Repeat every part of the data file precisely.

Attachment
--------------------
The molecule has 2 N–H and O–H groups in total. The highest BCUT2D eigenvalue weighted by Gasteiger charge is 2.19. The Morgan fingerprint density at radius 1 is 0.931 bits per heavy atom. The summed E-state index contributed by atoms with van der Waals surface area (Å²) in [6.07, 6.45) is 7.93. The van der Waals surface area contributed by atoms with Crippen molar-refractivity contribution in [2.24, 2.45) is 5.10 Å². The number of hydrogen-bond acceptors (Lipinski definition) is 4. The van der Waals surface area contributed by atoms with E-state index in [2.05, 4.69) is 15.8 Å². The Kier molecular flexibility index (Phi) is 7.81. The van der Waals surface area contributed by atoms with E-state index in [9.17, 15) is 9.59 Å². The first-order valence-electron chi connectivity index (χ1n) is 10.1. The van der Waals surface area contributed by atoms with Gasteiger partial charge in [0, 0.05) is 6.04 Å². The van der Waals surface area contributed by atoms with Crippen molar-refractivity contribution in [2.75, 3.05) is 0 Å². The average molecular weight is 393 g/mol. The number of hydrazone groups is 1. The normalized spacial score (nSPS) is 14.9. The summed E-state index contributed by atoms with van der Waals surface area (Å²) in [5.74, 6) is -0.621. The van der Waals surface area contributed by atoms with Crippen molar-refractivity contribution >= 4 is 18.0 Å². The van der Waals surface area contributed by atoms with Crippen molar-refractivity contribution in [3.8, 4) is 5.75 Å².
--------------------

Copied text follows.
The molecule has 2 N–H and O–H groups in total. The highest BCUT2D eigenvalue weighted by Gasteiger charge is 2.19. The Morgan fingerprint density at radius 1 is 0.931 bits per heavy atom. The summed E-state index contributed by atoms with van der Waals surface area (Å²) in [6.07, 6.45) is 7.93. The van der Waals surface area contributed by atoms with Crippen molar-refractivity contribution in [2.24, 2.45) is 5.10 Å². The number of hydrogen-bond acceptors (Lipinski definition) is 4. The van der Waals surface area contributed by atoms with E-state index in [2.05, 4.69) is 15.8 Å². The Kier molecular flexibility index (Phi) is 7.81. The van der Waals surface area contributed by atoms with E-state index in [9.17, 15) is 9.59 Å². The first-order valence-electron chi connectivity index (χ1n) is 10.1. The van der Waals surface area contributed by atoms with Gasteiger partial charge in [0, 0.05) is 6.04 Å². The van der Waals surface area contributed by atoms with Crippen molar-refractivity contribution in [2.75, 3.05) is 0 Å². The average molecular weight is 393 g/mol. The number of hydrazone groups is 1. The normalized spacial score (nSPS) is 14.9. The summed E-state index contributed by atoms with van der Waals surface area (Å²) in [5.74, 6) is -0.621. The van der Waals surface area contributed by atoms with Crippen molar-refractivity contribution >= 4 is 18.0 Å². The van der Waals surface area contributed by atoms with Crippen molar-refractivity contribution in [3.8, 4) is 5.75 Å².